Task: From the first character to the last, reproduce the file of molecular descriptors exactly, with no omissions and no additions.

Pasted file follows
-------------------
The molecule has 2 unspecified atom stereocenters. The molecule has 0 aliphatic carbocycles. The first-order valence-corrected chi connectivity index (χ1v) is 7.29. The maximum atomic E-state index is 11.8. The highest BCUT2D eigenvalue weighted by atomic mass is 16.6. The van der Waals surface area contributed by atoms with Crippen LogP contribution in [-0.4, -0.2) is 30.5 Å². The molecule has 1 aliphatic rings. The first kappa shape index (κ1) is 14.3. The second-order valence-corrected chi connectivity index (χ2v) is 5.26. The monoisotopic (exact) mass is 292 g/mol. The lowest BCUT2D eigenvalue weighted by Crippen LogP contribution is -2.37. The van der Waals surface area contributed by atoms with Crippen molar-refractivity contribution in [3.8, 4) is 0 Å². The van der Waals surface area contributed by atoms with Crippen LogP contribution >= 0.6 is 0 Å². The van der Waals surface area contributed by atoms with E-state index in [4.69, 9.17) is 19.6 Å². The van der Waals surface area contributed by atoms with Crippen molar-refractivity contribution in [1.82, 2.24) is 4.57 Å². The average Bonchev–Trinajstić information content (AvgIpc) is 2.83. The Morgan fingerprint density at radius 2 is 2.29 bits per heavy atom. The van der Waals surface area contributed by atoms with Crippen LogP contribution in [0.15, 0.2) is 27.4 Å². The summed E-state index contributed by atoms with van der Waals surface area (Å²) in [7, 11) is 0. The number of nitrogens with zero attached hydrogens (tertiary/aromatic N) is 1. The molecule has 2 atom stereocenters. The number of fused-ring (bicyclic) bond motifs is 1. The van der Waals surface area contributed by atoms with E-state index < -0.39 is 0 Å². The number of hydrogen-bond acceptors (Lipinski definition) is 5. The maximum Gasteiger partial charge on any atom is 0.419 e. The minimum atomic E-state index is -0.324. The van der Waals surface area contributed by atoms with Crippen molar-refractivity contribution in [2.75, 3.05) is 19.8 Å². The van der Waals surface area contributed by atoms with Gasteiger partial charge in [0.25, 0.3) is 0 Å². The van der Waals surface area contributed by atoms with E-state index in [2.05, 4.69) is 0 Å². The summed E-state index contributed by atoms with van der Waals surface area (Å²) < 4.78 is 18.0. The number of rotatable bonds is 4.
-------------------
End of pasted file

The molecule has 2 unspecified atom stereocenters. The molecule has 0 aliphatic carbocycles. The first-order valence-corrected chi connectivity index (χ1v) is 7.29. The maximum atomic E-state index is 11.8. The highest BCUT2D eigenvalue weighted by atomic mass is 16.6. The van der Waals surface area contributed by atoms with Crippen LogP contribution in [-0.4, -0.2) is 30.5 Å². The molecule has 1 aliphatic rings. The first kappa shape index (κ1) is 14.3. The second-order valence-corrected chi connectivity index (χ2v) is 5.26. The monoisotopic (exact) mass is 292 g/mol. The lowest BCUT2D eigenvalue weighted by Crippen LogP contribution is -2.37. The van der Waals surface area contributed by atoms with Crippen molar-refractivity contribution in [3.8, 4) is 0 Å². The van der Waals surface area contributed by atoms with Crippen LogP contribution >= 0.6 is 0 Å². The van der Waals surface area contributed by atoms with E-state index in [4.69, 9.17) is 19.6 Å². The van der Waals surface area contributed by atoms with Crippen molar-refractivity contribution in [1.82, 2.24) is 4.57 Å². The average Bonchev–Trinajstić information content (AvgIpc) is 2.83. The Morgan fingerprint density at radius 2 is 2.29 bits per heavy atom. The van der Waals surface area contributed by atoms with Crippen LogP contribution in [0.15, 0.2) is 27.4 Å². The summed E-state index contributed by atoms with van der Waals surface area (Å²) in [7, 11) is 0. The number of nitrogens with zero attached hydrogens (tertiary/aromatic N) is 1. The molecule has 2 atom stereocenters. The number of fused-ring (bicyclic) bond motifs is 1. The van der Waals surface area contributed by atoms with E-state index < -0.39 is 0 Å². The number of hydrogen-bond acceptors (Lipinski definition) is 5. The maximum Gasteiger partial charge on any atom is 0.419 e. The minimum atomic E-state index is -0.324. The van der Waals surface area contributed by atoms with Crippen molar-refractivity contribution in [2.75, 3.05) is 19.8 Å². The van der Waals surface area contributed by atoms with Gasteiger partial charge in [0.25, 0.3) is 0 Å². The van der Waals surface area contributed by atoms with E-state index in [2.05, 4.69) is 0 Å². The summed E-state index contributed by atoms with van der Waals surface area (Å²) < 4.78 is 18.0. The number of rotatable bonds is 4.